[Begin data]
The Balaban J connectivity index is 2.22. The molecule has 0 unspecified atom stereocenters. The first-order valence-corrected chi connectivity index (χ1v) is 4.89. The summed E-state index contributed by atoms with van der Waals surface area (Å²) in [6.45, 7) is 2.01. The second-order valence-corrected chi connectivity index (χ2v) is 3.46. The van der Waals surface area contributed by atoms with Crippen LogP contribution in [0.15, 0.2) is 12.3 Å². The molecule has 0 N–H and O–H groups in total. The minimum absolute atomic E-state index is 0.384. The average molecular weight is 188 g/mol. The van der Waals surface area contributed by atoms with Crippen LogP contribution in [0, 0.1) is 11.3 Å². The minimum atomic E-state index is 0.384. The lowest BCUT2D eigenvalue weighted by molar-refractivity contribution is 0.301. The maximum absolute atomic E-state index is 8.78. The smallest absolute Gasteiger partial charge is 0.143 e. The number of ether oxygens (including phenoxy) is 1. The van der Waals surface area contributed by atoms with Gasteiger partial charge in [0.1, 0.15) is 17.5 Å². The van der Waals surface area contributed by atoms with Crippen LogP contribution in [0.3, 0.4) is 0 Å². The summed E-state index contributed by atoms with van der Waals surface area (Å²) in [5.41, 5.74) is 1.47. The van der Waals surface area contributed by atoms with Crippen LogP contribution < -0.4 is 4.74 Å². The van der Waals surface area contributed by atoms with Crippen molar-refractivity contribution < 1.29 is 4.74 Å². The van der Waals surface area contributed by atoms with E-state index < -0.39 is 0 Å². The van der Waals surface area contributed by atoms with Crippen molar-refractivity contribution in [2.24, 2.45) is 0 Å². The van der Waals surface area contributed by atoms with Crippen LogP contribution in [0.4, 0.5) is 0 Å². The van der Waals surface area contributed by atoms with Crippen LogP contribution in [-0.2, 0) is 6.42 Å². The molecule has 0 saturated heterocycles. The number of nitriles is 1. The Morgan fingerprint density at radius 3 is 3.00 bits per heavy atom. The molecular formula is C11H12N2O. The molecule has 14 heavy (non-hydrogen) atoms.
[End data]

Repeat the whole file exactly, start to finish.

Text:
The Balaban J connectivity index is 2.22. The molecule has 0 unspecified atom stereocenters. The first-order valence-corrected chi connectivity index (χ1v) is 4.89. The summed E-state index contributed by atoms with van der Waals surface area (Å²) in [6.45, 7) is 2.01. The second-order valence-corrected chi connectivity index (χ2v) is 3.46. The van der Waals surface area contributed by atoms with Crippen LogP contribution in [0.15, 0.2) is 12.3 Å². The molecule has 0 N–H and O–H groups in total. The minimum absolute atomic E-state index is 0.384. The average molecular weight is 188 g/mol. The van der Waals surface area contributed by atoms with Crippen LogP contribution in [0, 0.1) is 11.3 Å². The minimum atomic E-state index is 0.384. The lowest BCUT2D eigenvalue weighted by molar-refractivity contribution is 0.301. The maximum absolute atomic E-state index is 8.78. The smallest absolute Gasteiger partial charge is 0.143 e. The number of ether oxygens (including phenoxy) is 1. The van der Waals surface area contributed by atoms with Gasteiger partial charge in [0.1, 0.15) is 17.5 Å². The van der Waals surface area contributed by atoms with Crippen LogP contribution in [0.3, 0.4) is 0 Å². The summed E-state index contributed by atoms with van der Waals surface area (Å²) in [5.41, 5.74) is 1.47. The van der Waals surface area contributed by atoms with Crippen LogP contribution < -0.4 is 4.74 Å². The van der Waals surface area contributed by atoms with Crippen molar-refractivity contribution < 1.29 is 4.74 Å². The van der Waals surface area contributed by atoms with E-state index < -0.39 is 0 Å². The van der Waals surface area contributed by atoms with Crippen molar-refractivity contribution in [2.24, 2.45) is 0 Å². The van der Waals surface area contributed by atoms with Crippen LogP contribution in [0.4, 0.5) is 0 Å². The van der Waals surface area contributed by atoms with Crippen LogP contribution in [-0.2, 0) is 6.42 Å². The molecule has 0 saturated heterocycles. The number of nitriles is 1. The Morgan fingerprint density at radius 3 is 3.00 bits per heavy atom. The molecular formula is C11H12N2O. The molecule has 14 heavy (non-hydrogen) atoms.